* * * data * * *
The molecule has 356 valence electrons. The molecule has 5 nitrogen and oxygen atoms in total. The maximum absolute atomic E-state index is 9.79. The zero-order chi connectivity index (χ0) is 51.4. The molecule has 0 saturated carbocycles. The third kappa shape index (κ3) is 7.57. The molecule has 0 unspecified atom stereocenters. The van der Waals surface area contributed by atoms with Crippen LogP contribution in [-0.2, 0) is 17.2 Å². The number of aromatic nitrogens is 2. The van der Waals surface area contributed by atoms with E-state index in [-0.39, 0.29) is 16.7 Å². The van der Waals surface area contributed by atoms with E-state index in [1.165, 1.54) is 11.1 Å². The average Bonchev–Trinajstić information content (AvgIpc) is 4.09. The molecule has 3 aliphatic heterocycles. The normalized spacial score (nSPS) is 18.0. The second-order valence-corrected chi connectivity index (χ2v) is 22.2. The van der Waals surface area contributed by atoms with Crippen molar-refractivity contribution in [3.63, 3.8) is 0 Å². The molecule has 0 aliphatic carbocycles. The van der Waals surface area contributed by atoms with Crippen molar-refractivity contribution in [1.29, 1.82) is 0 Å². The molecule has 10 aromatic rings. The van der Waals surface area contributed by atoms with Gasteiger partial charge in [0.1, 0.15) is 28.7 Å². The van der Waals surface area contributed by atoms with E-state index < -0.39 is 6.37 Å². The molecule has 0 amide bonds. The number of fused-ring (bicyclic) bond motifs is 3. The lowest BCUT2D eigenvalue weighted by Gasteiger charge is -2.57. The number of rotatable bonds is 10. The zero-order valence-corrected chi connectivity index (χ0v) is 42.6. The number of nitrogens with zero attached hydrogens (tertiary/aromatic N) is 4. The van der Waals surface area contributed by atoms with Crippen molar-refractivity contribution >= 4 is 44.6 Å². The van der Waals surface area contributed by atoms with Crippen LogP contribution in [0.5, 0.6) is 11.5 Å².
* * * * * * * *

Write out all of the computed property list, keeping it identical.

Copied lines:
The molecule has 356 valence electrons. The molecule has 5 nitrogen and oxygen atoms in total. The maximum absolute atomic E-state index is 9.79. The zero-order chi connectivity index (χ0) is 51.4. The molecule has 0 saturated carbocycles. The third kappa shape index (κ3) is 7.57. The molecule has 0 unspecified atom stereocenters. The van der Waals surface area contributed by atoms with Crippen LogP contribution in [-0.2, 0) is 17.2 Å². The number of aromatic nitrogens is 2. The van der Waals surface area contributed by atoms with E-state index in [-0.39, 0.29) is 16.7 Å². The van der Waals surface area contributed by atoms with E-state index in [1.165, 1.54) is 11.1 Å². The average Bonchev–Trinajstić information content (AvgIpc) is 4.09. The molecule has 3 aliphatic heterocycles. The normalized spacial score (nSPS) is 18.0. The second-order valence-corrected chi connectivity index (χ2v) is 22.2. The van der Waals surface area contributed by atoms with Crippen molar-refractivity contribution in [3.63, 3.8) is 0 Å². The molecule has 0 aliphatic carbocycles. The van der Waals surface area contributed by atoms with Crippen molar-refractivity contribution in [1.29, 1.82) is 0 Å². The molecule has 10 aromatic rings. The van der Waals surface area contributed by atoms with Gasteiger partial charge in [0.1, 0.15) is 28.7 Å². The van der Waals surface area contributed by atoms with E-state index < -0.39 is 6.37 Å². The molecule has 0 amide bonds. The number of fused-ring (bicyclic) bond motifs is 3. The lowest BCUT2D eigenvalue weighted by Gasteiger charge is -2.57. The number of rotatable bonds is 10. The zero-order valence-corrected chi connectivity index (χ0v) is 42.6. The number of nitrogens with zero attached hydrogens (tertiary/aromatic N) is 4. The van der Waals surface area contributed by atoms with Crippen molar-refractivity contribution >= 4 is 44.6 Å². The van der Waals surface area contributed by atoms with Crippen LogP contribution in [0.5, 0.6) is 11.5 Å².